Can Sunscreen Really Prevent Skin Cancer?

Premier Health Now

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Sunscreen has a new champion, and he’s right out of Hollywood. Actor Hugh Jackman’s four-time battle with basal cell carcinoma has him encouraging fans to #wearsunscreen!

Jackman’s basal cell carcinoma is the most frequently occurring form of skin cancer. It’s caused by cumulative, intense exposure to the sun. But can sunscreen really prevent it? Premier Health Now asked Brent Kirkland, MD, Dermatologists of Southwest Ohio, for the details.

Sunscreen can definitely help to prevent skin cancer, says Dr. Kirkland. “But it needs to be applied correctly. You need to apply sunscreen every two hours and you need to use an adequate amount. As dermatologists, we recommend applying one ounce (about two tablespoons) of sunscreen to all exposed areas of the body.”

Once is not enough, reminds Dr. Kirkland. “You should reapply sunscreen every few hours,” he says. And if you’re sweating, swimming or toweling off, you should apply sunscreen more frequently.

Deciding on SPF

SPF – or Sun Protection Factor – determines how well your sunscreen filters out damaging rays of the sun. An SPF 15 sunscreen filters out approximately 93 percent of all incoming rays and does an excellent job of protecting your skin. SPF 30 keeps out 97 percent of damaging rays, and SPF 50 keeps out 98 percent. While the differences are minimal, if you have a history of skin cancer, or are light-skinned, the higher SPF may be best for you.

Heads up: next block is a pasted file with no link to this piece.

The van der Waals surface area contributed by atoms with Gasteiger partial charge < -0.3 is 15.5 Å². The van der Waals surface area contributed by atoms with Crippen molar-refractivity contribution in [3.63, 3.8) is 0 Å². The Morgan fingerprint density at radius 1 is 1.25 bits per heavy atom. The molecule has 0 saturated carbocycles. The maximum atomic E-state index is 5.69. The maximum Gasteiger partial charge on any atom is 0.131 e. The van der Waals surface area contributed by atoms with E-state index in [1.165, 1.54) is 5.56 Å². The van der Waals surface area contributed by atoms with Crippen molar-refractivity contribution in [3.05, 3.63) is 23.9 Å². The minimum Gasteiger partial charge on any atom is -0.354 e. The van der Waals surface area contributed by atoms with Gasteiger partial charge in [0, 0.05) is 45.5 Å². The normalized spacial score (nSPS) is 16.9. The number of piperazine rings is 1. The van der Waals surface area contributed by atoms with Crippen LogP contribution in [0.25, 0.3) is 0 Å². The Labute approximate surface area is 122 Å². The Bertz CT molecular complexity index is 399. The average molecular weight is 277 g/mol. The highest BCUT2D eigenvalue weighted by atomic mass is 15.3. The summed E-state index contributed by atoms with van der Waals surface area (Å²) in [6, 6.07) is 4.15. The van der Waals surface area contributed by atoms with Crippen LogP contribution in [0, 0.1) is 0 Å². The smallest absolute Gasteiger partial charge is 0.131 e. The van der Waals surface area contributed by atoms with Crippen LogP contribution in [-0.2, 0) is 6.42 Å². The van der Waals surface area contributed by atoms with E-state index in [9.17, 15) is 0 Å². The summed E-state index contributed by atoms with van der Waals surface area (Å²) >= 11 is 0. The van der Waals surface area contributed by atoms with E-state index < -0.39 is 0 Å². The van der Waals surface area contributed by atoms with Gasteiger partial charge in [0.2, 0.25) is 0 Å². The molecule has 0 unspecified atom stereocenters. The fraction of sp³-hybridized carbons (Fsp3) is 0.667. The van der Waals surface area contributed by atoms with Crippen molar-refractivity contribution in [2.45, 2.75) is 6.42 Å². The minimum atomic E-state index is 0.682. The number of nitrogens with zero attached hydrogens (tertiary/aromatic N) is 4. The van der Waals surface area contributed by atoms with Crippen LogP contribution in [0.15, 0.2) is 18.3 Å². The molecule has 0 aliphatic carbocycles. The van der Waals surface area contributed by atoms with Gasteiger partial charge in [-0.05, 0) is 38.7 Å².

Look for an Expiration Date

Sunscreens are developed to remain effective for three years. Look for an expiration date on the bottle, and toss it out if it has expired, recommends Dr. Kirkland. “If you’re using enough, you should finish an entire bottle of sunscreen before the expiration date,” he says.

Don’t Worry about Vitamin D

The benefits of using sunscreen far outweigh any concerns about not getting enough Vitamin D, explains Dr. Kirkland. “Even if you apply sunscreen perfectly, there will still be a small amount of UV radiation that reaches your skin. That allows Vitamin D production because it doesn’t take much sun exposure for your body to produce Vitamin D.” In addition, your diet can easily provide you enough Vitamin D.

A safe, practical alternative to tanning are self-tanners. There is no evidence, says Dr. Kirkland, that the ingredients are harmful to the skin.

It's easy to get the care you need.

See a Premier Physician Network provider near you.